Magbee (Magpie, as I call him) has been a bike polo player since before I started playing. While I am certainly more frequent (due to work obligations he took about a year or so off, more or less), he has witnessed this club’s beginnings and is now part of its growth. Here he shares a recent experience with throw-in politics:
Lancaster United Bike Polo has very regular pickup days. Sundays after Noon, and Wednesdays after 4pm (for those who apparently don’t work regular business hours) or “after work” for all the rest who don’t skip out of work. We play our pickup games in typical fashion, with mallets being thrown three to either side to determine teams. This is a simple, unbiased, and effective method to randomize game play. This works.
Now and then, the club has a great showing (typically on Sundays), and there are 12+ players in attendance. This is great for the club, as we have many new players eager to play and hone their skills. However, players are sitting longer, drinking more beer, and ultimately bummed they’re not playing as much. This can be a trying time. Usually we move to fairer approach to selecting teams to increase gameplay for all involved. This would be the A, B, All-throw method.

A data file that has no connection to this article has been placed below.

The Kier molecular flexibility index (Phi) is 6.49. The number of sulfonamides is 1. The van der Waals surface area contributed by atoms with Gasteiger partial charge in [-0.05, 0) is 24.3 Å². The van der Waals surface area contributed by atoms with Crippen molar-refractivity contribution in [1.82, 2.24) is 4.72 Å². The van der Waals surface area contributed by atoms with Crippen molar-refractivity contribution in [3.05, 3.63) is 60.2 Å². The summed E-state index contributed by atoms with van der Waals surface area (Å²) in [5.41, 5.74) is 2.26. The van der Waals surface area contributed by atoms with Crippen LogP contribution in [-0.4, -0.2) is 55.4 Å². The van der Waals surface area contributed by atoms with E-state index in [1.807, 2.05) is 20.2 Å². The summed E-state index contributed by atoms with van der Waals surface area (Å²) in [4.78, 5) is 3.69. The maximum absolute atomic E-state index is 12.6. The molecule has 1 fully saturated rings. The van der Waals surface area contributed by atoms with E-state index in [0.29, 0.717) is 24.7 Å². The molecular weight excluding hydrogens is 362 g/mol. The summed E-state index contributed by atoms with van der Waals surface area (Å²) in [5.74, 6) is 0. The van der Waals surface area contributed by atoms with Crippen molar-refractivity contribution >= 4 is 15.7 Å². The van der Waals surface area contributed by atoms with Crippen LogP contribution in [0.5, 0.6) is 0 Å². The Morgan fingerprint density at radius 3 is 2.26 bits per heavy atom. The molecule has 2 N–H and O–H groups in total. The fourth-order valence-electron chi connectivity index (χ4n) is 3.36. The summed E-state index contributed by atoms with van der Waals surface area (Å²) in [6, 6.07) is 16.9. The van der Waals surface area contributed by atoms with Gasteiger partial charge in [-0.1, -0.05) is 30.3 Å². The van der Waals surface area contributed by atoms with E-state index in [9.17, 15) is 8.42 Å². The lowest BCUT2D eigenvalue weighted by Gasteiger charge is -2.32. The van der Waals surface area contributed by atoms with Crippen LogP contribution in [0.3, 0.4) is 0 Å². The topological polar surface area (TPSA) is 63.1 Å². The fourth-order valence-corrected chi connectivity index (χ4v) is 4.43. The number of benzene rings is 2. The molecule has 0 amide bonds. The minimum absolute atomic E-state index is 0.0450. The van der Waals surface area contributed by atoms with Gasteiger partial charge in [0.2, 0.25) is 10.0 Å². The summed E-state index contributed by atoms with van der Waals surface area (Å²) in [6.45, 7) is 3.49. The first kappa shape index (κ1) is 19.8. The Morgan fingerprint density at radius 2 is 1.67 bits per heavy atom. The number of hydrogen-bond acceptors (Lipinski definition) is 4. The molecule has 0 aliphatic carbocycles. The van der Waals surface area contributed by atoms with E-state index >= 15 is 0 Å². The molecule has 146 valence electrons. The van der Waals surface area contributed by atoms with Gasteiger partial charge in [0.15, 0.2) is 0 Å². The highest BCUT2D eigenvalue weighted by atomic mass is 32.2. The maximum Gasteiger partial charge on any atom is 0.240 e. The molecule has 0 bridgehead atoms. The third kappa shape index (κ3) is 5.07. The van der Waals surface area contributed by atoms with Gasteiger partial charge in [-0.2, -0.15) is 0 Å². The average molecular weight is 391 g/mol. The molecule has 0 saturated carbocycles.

The A, B, All-throw method is highly effective at selecting fair-ish teams to play in a semi-regular rotation. You have your “A” players who have attended tourneys, played for several years, spent more money on their bikes and polo gear than their kids for the holidays, and who are just all-around great players. There are your “B” players who may or may not have played for several years, may have taken time away from polo, are new to the sport, or just can’t seem to hone their hand, eye, feet coordination to an “A” playing status.
It is relatively easy to determine who will be categorized as A or B, but this process can be a bit discriminatory for those who wish to increase their skill. Yes, the selective nature of categorizing as A or B does make games more fair, and it does help with the self-esteem of those honing their skills in hopes of someday achieving A level, but it still discriminates.
Now, I could easily rant and rave this whole post away discussing pick up polo discrimination and how the A players are keeping the B players down by keeping them out of their games, but this is not that post. This post is focusing on the A, B All-throw method that keeps the discrimination to a minimum when properly executed. So, now that we have the explanation out of the way, let’s dive into how this should really work. Read more